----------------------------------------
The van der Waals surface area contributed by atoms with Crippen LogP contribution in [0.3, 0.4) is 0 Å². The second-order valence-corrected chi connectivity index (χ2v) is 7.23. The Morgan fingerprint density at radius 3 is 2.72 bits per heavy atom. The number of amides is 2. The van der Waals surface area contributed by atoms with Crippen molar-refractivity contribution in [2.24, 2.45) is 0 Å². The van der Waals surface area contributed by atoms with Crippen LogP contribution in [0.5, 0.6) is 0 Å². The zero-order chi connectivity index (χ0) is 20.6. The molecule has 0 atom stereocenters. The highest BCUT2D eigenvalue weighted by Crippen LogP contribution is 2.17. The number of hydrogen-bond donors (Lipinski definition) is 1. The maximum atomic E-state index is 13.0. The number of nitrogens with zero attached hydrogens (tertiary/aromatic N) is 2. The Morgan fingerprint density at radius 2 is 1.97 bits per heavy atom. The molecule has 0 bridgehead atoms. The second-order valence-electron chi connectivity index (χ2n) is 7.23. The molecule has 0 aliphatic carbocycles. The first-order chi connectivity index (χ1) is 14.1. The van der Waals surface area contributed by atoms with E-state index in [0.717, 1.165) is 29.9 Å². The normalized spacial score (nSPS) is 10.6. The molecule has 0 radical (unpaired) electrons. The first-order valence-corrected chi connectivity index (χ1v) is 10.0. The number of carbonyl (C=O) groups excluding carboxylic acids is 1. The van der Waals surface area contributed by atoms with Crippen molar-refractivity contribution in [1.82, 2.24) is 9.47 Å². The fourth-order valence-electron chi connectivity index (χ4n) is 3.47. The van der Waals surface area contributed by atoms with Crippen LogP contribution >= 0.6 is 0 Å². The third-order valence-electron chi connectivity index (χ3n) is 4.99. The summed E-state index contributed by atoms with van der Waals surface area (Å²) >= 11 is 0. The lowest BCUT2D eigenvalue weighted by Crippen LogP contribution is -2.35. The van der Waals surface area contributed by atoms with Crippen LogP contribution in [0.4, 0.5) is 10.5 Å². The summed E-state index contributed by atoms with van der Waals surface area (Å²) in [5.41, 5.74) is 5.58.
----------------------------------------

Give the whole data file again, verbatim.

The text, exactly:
The van der Waals surface area contributed by atoms with Crippen LogP contribution in [0.3, 0.4) is 0 Å². The second-order valence-corrected chi connectivity index (χ2v) is 7.23. The Morgan fingerprint density at radius 3 is 2.72 bits per heavy atom. The number of amides is 2. The van der Waals surface area contributed by atoms with Crippen molar-refractivity contribution in [2.24, 2.45) is 0 Å². The van der Waals surface area contributed by atoms with Crippen LogP contribution in [0.5, 0.6) is 0 Å². The zero-order chi connectivity index (χ0) is 20.6. The molecule has 0 atom stereocenters. The highest BCUT2D eigenvalue weighted by Crippen LogP contribution is 2.17. The number of hydrogen-bond donors (Lipinski definition) is 1. The maximum atomic E-state index is 13.0. The number of nitrogens with zero attached hydrogens (tertiary/aromatic N) is 2. The Morgan fingerprint density at radius 2 is 1.97 bits per heavy atom. The molecule has 0 bridgehead atoms. The second-order valence-electron chi connectivity index (χ2n) is 7.23. The molecule has 0 aliphatic carbocycles. The first-order chi connectivity index (χ1) is 14.1. The van der Waals surface area contributed by atoms with E-state index in [0.717, 1.165) is 29.9 Å². The normalized spacial score (nSPS) is 10.6. The molecule has 0 radical (unpaired) electrons. The first-order valence-corrected chi connectivity index (χ1v) is 10.0. The number of carbonyl (C=O) groups excluding carboxylic acids is 1. The van der Waals surface area contributed by atoms with Crippen molar-refractivity contribution in [1.82, 2.24) is 9.47 Å². The fourth-order valence-electron chi connectivity index (χ4n) is 3.47. The van der Waals surface area contributed by atoms with Crippen LogP contribution >= 0.6 is 0 Å². The third-order valence-electron chi connectivity index (χ3n) is 4.99. The summed E-state index contributed by atoms with van der Waals surface area (Å²) >= 11 is 0. The lowest BCUT2D eigenvalue weighted by Crippen LogP contribution is -2.35. The van der Waals surface area contributed by atoms with Crippen LogP contribution in [0.4, 0.5) is 10.5 Å². The summed E-state index contributed by atoms with van der Waals surface area (Å²) in [5.41, 5.74) is 5.58.